There ought to be a plaque with her name, right by the door.

No one goes into the alcove unless they need it, and most don’t. Skyway pedestrians go up and down the steps and through the door. But if they ever ended up in a wheelchair, it wouldn’t be so easy.

That’s when they’d be grateful for Audrey Benson.

The alcove has a tiny elevator that makes one of the shortest trips in the city. For the disabled, that may as well be a hundred stories. It was the first elevator to deal with the changes in elevation that run through the skyway system.

Benson lived with cerebral palsy and knew what stairs meant for a wheelchair. She had a novel way to make the problem clear to others.

Billy Binder, an aide to then-Mayor Don Fraser, was a staff person on the Minneapolis Advisory Committee on People with Disabilities. The committee “got the idea of putting City Council members in wheelchairs and asking them to negotiate the skyways. Blindfolded them and said ‘good luck.’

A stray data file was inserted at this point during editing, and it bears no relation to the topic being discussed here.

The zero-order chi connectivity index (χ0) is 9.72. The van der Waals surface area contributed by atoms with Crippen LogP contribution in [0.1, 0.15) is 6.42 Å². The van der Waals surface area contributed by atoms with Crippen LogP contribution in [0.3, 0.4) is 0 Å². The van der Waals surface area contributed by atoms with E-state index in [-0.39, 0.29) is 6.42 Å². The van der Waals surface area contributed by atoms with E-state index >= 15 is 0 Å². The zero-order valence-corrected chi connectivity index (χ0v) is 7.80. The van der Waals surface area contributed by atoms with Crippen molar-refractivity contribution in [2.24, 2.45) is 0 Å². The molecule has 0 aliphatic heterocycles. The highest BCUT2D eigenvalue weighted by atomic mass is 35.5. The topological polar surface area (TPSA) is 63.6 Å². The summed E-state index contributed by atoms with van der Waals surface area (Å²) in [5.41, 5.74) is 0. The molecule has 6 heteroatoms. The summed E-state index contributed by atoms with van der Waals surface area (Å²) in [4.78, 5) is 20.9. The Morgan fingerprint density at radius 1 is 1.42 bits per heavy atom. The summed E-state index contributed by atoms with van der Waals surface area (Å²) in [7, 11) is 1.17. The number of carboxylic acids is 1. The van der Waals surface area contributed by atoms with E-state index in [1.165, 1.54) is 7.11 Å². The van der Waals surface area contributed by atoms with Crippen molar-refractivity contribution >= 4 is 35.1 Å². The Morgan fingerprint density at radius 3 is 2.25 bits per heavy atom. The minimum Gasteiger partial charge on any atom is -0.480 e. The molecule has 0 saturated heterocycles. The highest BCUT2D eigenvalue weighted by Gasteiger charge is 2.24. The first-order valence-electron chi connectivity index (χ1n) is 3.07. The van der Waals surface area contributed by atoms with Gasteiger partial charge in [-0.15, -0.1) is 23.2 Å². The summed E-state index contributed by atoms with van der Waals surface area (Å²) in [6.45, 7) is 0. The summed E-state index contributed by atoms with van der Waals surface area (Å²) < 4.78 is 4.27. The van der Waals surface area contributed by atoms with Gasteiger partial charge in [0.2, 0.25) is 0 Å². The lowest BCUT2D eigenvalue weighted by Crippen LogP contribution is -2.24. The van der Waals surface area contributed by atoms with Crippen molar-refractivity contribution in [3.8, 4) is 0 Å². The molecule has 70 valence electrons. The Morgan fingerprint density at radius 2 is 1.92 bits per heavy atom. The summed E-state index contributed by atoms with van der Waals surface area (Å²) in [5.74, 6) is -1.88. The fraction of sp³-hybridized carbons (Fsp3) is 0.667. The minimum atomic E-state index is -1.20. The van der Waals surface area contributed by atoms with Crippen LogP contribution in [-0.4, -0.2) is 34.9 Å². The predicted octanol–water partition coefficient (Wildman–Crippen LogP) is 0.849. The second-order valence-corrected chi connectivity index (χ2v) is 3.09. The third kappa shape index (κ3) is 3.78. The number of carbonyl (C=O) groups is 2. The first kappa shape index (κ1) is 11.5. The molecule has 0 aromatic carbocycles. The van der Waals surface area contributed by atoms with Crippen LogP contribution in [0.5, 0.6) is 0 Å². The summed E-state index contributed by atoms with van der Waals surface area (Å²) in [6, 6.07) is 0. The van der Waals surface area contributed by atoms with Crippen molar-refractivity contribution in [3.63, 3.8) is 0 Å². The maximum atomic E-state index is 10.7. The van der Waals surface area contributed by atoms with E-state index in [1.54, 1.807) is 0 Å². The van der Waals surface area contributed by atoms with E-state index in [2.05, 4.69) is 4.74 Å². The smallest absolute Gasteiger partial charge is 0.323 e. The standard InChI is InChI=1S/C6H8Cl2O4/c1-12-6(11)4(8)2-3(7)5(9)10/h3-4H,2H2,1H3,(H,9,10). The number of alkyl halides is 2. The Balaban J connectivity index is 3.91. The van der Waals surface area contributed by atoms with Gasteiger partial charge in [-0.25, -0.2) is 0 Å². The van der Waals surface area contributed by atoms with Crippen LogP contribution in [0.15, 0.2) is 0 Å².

“They were rolling along and came up to a stairway, and one of them said ‘Now what do we do?’ And Audrey said ‘I’ll tell you.’ ” A public-private partnership got the elevator installed.

Benson went on to work for accessibility on mass transit. Beeps from those wheelchair lifts would be music to her ears.

“As soon as we had a sign outside saying the elevator was finished, she was there,” said her pastor, the Rev. Don Portwood of Lyndale United Church of Christ.

“She had a phenomenal sense of humor; she was just mischievous. A fireball! ‘Why be normal?’ could have been her motto.”

James Lileks